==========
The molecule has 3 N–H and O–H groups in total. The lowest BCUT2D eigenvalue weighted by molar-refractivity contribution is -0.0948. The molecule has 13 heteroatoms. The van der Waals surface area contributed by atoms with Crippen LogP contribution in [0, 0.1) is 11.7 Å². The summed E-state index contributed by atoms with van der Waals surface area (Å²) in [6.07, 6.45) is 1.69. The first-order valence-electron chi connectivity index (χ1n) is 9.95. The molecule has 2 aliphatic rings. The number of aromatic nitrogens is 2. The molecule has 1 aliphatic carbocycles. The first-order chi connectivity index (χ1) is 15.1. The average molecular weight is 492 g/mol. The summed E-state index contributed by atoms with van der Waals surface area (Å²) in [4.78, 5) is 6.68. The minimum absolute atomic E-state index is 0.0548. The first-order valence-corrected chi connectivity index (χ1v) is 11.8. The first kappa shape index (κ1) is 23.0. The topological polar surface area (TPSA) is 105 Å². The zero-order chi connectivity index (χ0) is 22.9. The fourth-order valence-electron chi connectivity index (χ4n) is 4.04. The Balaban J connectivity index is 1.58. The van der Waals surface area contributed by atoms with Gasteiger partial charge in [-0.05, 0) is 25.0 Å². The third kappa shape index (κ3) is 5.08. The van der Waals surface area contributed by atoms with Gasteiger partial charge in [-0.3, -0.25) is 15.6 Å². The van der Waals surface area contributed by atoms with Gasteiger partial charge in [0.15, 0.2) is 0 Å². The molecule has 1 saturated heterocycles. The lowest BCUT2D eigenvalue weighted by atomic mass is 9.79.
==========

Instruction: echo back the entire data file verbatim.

The molecule has 3 N–H and O–H groups in total. The lowest BCUT2D eigenvalue weighted by molar-refractivity contribution is -0.0948. The molecule has 13 heteroatoms. The van der Waals surface area contributed by atoms with Crippen LogP contribution in [0, 0.1) is 11.7 Å². The summed E-state index contributed by atoms with van der Waals surface area (Å²) in [6.07, 6.45) is 1.69. The first-order valence-electron chi connectivity index (χ1n) is 9.95. The molecule has 2 aliphatic rings. The number of aromatic nitrogens is 2. The molecule has 1 aliphatic carbocycles. The first-order chi connectivity index (χ1) is 15.1. The average molecular weight is 492 g/mol. The summed E-state index contributed by atoms with van der Waals surface area (Å²) in [4.78, 5) is 6.68. The minimum absolute atomic E-state index is 0.0548. The first-order valence-corrected chi connectivity index (χ1v) is 11.8. The first kappa shape index (κ1) is 23.0. The topological polar surface area (TPSA) is 105 Å². The zero-order chi connectivity index (χ0) is 22.9. The fourth-order valence-electron chi connectivity index (χ4n) is 4.04. The Balaban J connectivity index is 1.58. The van der Waals surface area contributed by atoms with Gasteiger partial charge in [-0.05, 0) is 25.0 Å². The third kappa shape index (κ3) is 5.08. The van der Waals surface area contributed by atoms with Gasteiger partial charge in [-0.3, -0.25) is 15.6 Å². The van der Waals surface area contributed by atoms with Gasteiger partial charge in [0.15, 0.2) is 0 Å². The molecule has 1 saturated heterocycles. The lowest BCUT2D eigenvalue weighted by atomic mass is 9.79.